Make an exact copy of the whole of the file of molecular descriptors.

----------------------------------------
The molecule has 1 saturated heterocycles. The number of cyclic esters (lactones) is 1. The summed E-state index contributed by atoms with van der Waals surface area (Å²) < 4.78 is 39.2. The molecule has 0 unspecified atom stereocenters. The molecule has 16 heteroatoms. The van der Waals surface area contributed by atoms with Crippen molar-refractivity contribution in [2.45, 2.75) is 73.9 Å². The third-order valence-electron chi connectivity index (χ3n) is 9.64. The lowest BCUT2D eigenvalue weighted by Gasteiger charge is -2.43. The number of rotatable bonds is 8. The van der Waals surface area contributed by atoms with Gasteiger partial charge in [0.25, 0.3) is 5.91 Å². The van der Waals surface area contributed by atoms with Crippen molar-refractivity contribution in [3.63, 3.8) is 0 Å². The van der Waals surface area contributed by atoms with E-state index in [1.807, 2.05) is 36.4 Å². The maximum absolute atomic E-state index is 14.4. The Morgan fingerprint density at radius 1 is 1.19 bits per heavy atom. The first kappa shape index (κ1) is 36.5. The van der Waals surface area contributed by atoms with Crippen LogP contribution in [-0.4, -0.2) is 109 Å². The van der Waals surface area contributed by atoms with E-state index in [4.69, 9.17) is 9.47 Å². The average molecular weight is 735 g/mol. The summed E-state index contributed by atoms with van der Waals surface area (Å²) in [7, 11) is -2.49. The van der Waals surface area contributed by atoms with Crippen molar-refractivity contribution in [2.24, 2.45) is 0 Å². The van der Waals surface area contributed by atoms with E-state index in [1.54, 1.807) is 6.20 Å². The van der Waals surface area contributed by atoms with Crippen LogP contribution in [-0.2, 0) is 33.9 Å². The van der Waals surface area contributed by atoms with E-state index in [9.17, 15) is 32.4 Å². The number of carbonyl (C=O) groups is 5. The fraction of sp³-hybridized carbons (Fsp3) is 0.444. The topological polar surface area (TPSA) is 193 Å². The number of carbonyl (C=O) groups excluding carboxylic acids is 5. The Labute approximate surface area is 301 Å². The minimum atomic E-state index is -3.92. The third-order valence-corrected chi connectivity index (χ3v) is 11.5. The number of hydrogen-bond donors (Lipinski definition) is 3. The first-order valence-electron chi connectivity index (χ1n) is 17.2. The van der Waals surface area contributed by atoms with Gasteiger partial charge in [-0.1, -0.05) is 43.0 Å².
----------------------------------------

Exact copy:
The molecule has 1 saturated heterocycles. The number of cyclic esters (lactones) is 1. The summed E-state index contributed by atoms with van der Waals surface area (Å²) < 4.78 is 39.2. The molecule has 0 unspecified atom stereocenters. The molecule has 16 heteroatoms. The van der Waals surface area contributed by atoms with Crippen molar-refractivity contribution in [2.45, 2.75) is 73.9 Å². The third-order valence-electron chi connectivity index (χ3n) is 9.64. The lowest BCUT2D eigenvalue weighted by Gasteiger charge is -2.43. The number of rotatable bonds is 8. The van der Waals surface area contributed by atoms with Gasteiger partial charge in [0.25, 0.3) is 5.91 Å². The van der Waals surface area contributed by atoms with Crippen molar-refractivity contribution in [3.63, 3.8) is 0 Å². The van der Waals surface area contributed by atoms with E-state index in [1.807, 2.05) is 36.4 Å². The maximum absolute atomic E-state index is 14.4. The Morgan fingerprint density at radius 1 is 1.19 bits per heavy atom. The first kappa shape index (κ1) is 36.5. The van der Waals surface area contributed by atoms with Crippen LogP contribution in [-0.4, -0.2) is 109 Å². The van der Waals surface area contributed by atoms with E-state index in [4.69, 9.17) is 9.47 Å². The average molecular weight is 735 g/mol. The summed E-state index contributed by atoms with van der Waals surface area (Å²) in [7, 11) is -2.49. The van der Waals surface area contributed by atoms with Crippen molar-refractivity contribution in [2.24, 2.45) is 0 Å². The van der Waals surface area contributed by atoms with E-state index in [1.54, 1.807) is 6.20 Å². The van der Waals surface area contributed by atoms with Crippen LogP contribution in [-0.2, 0) is 33.9 Å². The van der Waals surface area contributed by atoms with E-state index in [9.17, 15) is 32.4 Å². The number of carbonyl (C=O) groups is 5. The fraction of sp³-hybridized carbons (Fsp3) is 0.444. The topological polar surface area (TPSA) is 193 Å². The number of carbonyl (C=O) groups excluding carboxylic acids is 5. The Labute approximate surface area is 301 Å². The minimum atomic E-state index is -3.92. The third-order valence-corrected chi connectivity index (χ3v) is 11.5. The number of hydrogen-bond donors (Lipinski definition) is 3. The first-order valence-electron chi connectivity index (χ1n) is 17.2. The van der Waals surface area contributed by atoms with Gasteiger partial charge in [-0.1, -0.05) is 43.0 Å².